Columbia fraud case

Accounting firms likely to be more independent

With the Big Eight accounting firm KPMG accused in a high-profile fraud case, accounting firms are going to be much more rigorous with cost reports from hospitals. Don’t be surprised if you encounter more hassles from your consultants as a result.

KPMG is a very well-known accounting firm, one of the big ones that other firms look to for guidance and trends. As KPMG is added to the bonfire of the Columbia/HCA scandal, you can bet that other accounting firms will take a more skeptical approach to working with hospitals, says Stephen Meagher, JD, an attorney with Phillips & Cohen in San Francisco.

Going along to get along

Meagher says that, for years, accounting firms have played along with hospitals in their efforts to maximize reimbursement and have not made the effort to put up roadblocks when the hospitals got too aggressive. That is likely to change, he says. "In the past, it’s been a very service- oriented, make the client happy, maximize the reimbursement type of market," Meagher says. "Now that KPMG is the subject of a lawsuit, and Columbia is pointing fingers as part of its defense and saying KPMG approved everything, you’re not as likely to see that service with a smile and the customer is always right’ attitude."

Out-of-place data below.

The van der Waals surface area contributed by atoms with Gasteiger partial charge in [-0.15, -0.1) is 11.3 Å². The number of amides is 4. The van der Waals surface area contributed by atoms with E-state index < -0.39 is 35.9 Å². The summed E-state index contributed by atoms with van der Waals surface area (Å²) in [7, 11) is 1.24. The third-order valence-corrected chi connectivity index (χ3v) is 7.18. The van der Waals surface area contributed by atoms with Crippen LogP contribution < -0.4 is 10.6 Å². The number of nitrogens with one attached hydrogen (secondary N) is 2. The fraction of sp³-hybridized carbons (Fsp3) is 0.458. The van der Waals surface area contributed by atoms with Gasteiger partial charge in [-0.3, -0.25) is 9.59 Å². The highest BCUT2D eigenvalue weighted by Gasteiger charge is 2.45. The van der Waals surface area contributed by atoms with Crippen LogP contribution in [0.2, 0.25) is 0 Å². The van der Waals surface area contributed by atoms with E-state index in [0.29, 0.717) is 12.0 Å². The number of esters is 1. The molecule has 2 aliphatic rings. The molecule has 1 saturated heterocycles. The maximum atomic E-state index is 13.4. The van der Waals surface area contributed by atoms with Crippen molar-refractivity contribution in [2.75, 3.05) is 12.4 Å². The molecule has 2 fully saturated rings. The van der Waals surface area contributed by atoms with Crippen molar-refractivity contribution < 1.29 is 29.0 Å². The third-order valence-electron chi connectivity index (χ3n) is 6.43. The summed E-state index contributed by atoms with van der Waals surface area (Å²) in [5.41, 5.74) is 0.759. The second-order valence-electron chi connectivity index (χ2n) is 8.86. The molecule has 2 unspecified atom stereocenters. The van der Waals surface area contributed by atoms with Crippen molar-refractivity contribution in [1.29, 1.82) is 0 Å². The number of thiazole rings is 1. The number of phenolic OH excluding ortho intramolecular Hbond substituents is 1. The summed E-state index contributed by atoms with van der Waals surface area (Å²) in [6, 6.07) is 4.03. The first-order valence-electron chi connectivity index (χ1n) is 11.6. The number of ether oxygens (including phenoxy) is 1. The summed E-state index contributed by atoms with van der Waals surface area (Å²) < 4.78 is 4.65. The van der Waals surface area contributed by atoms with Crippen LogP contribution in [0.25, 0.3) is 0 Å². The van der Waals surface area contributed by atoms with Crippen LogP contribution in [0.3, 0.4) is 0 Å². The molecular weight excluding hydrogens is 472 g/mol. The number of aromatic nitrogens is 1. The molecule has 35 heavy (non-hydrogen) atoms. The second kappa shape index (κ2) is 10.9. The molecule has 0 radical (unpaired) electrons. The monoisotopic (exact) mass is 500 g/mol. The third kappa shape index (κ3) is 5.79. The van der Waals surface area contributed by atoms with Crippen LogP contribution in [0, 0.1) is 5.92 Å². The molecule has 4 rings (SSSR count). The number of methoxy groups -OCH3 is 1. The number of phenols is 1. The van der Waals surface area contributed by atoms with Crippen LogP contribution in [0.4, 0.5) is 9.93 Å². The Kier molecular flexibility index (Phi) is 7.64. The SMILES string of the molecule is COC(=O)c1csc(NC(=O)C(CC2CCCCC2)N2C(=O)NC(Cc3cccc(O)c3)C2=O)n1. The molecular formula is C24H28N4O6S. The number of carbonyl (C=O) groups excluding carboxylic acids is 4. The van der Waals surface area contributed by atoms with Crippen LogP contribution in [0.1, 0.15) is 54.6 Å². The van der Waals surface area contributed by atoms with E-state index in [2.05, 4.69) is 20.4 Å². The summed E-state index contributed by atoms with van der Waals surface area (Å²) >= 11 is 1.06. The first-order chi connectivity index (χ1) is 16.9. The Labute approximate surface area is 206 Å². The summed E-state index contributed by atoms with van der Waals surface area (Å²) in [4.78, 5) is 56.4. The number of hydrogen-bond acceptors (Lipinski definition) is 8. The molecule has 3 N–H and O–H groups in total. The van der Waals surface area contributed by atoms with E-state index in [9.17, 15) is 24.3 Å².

To those outside the mysterious world of industry accounting, it may seem surprising that accounting firms were willing to go along with a client’s efforts to maximize reimbursement in ways that were questionable at best. Meagher compares the practice to an individual taxpayer who asks his accountant to prepare one return for the government showing little income and another showing actual income that can be used to obtain a bank loan.

"No reputable accountant would agree to do that sort of thing for an individual, but you had major accounting firms giving that sort of thing an air of legitimacy for hospitals," Meagher says. "You’re not so likely to see that with hospitals anymore, now that accounting firms have seen what can happen."